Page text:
Cost of poor employee mental health is £51 billion per year

The cost of poor employee mental health has been found to be £51 billion per year, down from £56 billion in 2021, but up from £45 billion in 2019, according to new research from Deloitte.

The professional services network surveyed 3,156 working adults, of which 1,834 were working parents, for its Mental health and employers: the case for investment report. It found that presenteeism is the largest contributor to this, costing employers around £24 billion annually.

More than half (58%) of respondents said their mental wellbeing was good or excellent, with 64% of 18-24-year-olds reporting that their overall their mental health is good, an increase from 53% in 2022. Despite this, 63% were exhibiting at least one sign of burnout, an increase from 51% in the previous survey.

The report highlighted that the main concerns affecting the mental health of working adults were the increasing cost of living (60%), personal or family finances (46%), and job security (22%). Working parents were most concerned about the rising cost of living (65%), family finances (55%) and the mental health of their children (29%).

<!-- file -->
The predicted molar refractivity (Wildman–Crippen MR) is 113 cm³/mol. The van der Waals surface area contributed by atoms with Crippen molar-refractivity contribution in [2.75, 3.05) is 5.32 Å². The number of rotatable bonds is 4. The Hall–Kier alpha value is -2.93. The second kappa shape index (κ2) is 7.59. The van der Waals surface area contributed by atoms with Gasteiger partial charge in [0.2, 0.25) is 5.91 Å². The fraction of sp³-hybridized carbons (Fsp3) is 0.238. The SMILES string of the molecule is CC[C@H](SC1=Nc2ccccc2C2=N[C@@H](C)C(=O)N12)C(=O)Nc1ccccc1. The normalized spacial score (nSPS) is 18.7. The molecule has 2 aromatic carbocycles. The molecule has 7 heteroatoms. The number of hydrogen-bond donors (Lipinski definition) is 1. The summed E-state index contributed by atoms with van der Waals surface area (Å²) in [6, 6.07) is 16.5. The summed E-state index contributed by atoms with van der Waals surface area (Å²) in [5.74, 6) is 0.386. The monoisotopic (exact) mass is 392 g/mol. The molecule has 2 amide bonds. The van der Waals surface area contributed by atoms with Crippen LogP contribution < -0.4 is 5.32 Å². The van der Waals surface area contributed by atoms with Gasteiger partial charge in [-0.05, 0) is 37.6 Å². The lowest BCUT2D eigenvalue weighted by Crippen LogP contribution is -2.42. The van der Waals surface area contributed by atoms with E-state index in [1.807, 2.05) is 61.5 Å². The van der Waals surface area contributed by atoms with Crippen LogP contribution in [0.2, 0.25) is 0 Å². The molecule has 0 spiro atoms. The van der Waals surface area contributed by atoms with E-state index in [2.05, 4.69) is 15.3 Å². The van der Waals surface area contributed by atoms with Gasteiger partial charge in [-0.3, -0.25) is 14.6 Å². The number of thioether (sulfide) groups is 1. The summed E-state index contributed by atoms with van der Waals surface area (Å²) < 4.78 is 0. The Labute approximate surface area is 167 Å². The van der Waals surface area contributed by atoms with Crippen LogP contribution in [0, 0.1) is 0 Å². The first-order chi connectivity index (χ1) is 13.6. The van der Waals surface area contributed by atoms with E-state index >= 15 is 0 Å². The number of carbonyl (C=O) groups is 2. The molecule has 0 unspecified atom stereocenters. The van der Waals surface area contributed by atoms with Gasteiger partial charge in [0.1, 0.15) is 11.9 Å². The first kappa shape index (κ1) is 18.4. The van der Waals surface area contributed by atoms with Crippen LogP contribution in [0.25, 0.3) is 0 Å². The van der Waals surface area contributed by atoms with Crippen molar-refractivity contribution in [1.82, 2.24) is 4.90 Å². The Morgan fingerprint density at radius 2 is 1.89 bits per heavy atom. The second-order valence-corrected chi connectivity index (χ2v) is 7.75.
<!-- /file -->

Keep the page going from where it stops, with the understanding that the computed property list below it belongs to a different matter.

Almost half (46%) of working parents are concerned about their children’s mental health. Of those who revealed this, half said it impacts their performance at work and 63% have turned to external support sources to manage their children’s mental health challenges. Furthermore, 32% have looked to reduce their working hours and 19% have turned to their employer for an employee support line, childcare or flexible working arrangements.

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Elizabeth Hampson, Deloitte partner and author of the research, said: “Employers are increasingly putting mental health and wellbeing at the heart of their business and providing effective mental health support for their people. The benefits of providing targeted support for employees are clear and compelling.

“Employers need concrete evidence to make informed decisions about how to invest in workplace mental health programmes and maximise benefits, including financial returns. We hope to inspire employers to take stock of the importance of their people’s wellbeing and mental health and put in place effective interventions to support their people, including working parents.”